The Land of Milk and Honey, Part 1
Greetings! The next adventure is a little different from the rest. I visited Israel for a few days and took a couple of tours around the Golan Heights, the Jerusalem area, and northern Israel (Caesarea, Haifa, Rosh Hanikra, and Akko). The Golan Heights was guided by a friend and I used a tour company for Jerusalem and northern Israel, which I would highly recommend doing. There are so many tour companies to choose from and so many different types of tours you can book. Like every place on earth, each has its own pros and cons and Israel is no exception. Israel has an interesting history and is often a controversial topic to discuss, so I will just stick to basic observations of areas where I visited.
Bein Harim (this was the company my hotel used): https://www.beinharimtours.com
General observations I thought were worth sharing:
The exchange rate is pretty good in Israel, 1 USD was about 3.4 NIS (at the time of my travels), but things are expensive, especially in Tel Aviv. Also of note, like in the US, you are supposed to tip drivers, tour guides, waiters, etc.
Driving: I wouldn't suggest doing that in Israel, at least in my opinion. Drivers drive fast, and move into a lane prior to indicating they want to move into the lane. I would stick to tour companies or friends who know their way around. In the two taxis I took (to and from the airport), I thought I was going to die on more than one occasion. Taxis from the airport were nice because attendants at the airport will give you the total cost of your ride (from the airport to your destination) so you know what to expect before getting into the taxi. Roads can be confusing and parking can be hard to find, especially in Tel Aviv.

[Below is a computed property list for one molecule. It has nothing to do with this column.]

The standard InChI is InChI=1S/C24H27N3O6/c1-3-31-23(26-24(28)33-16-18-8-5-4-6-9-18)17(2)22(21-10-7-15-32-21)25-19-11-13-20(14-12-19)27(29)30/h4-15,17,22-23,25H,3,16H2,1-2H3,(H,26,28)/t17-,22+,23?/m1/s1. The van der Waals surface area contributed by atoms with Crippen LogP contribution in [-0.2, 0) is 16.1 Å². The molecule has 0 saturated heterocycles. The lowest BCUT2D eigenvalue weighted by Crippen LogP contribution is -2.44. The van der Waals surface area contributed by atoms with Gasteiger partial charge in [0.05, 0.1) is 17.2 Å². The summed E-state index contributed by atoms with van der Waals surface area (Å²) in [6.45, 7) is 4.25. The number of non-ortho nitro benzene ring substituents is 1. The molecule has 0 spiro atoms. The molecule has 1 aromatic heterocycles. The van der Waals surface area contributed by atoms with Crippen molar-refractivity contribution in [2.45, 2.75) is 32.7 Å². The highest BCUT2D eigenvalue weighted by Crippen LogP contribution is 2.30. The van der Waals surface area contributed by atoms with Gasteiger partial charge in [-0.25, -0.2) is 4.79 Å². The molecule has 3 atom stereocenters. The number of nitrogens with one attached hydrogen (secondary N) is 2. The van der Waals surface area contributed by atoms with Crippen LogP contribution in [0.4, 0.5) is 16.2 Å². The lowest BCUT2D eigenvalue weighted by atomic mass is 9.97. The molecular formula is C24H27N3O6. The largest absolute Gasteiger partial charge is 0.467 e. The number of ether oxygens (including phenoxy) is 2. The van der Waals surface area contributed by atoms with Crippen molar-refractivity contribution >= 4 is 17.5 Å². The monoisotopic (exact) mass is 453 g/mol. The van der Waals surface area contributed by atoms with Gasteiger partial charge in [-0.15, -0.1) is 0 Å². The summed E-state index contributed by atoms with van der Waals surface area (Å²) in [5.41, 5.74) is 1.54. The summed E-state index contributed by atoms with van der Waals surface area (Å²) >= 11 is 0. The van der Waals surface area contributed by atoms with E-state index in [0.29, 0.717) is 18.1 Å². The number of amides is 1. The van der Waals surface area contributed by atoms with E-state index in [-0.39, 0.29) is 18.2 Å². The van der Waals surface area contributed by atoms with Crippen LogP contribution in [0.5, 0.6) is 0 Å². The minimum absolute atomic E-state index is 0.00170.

Personal space: Forget about it in Israel. Queues for things are a cluster and people constantly invaded my personal bubble. I understand that this is pretty common all over the Middle East.
Fridays and Saturdays in Israel can be tricky because of the Shabbat. Shabbat lasts from sunset on Friday night until Saturday night and is a day of rest for the Jewish people. So, shops, restaurants, and other places are typically closed around Israel in observation of this. There are even special Shabbat elevators in hotels.
Sunsets: Absolutely stunning over the Mediterranean. The sky has so many colors...just gorgeous and best of all they are free :-).
Food: AMAZING...If you love Mediterranean/Middle Eastern food. Fresh vegetables, all of the hummus you could want (and it taste so much better than store bought variety) and my personal favorite, falafel! Here are a couple of the restaurants I ate at for dinner:
I stayed in the Sheraton in Tel Aviv, between the Frishman and Gordon beaches. It was in a central location and made it easy to walk around to restaurants, shops and the beach. There are tons of hotels along the beach and AirBnbs. I made my tour reservations through the concierge at the hotel. The concierge was very nice and arranged everything. The tour company even picked me up and dropped me off at the hotel.
Views of Tel Aviv:
Onto Israel part 2...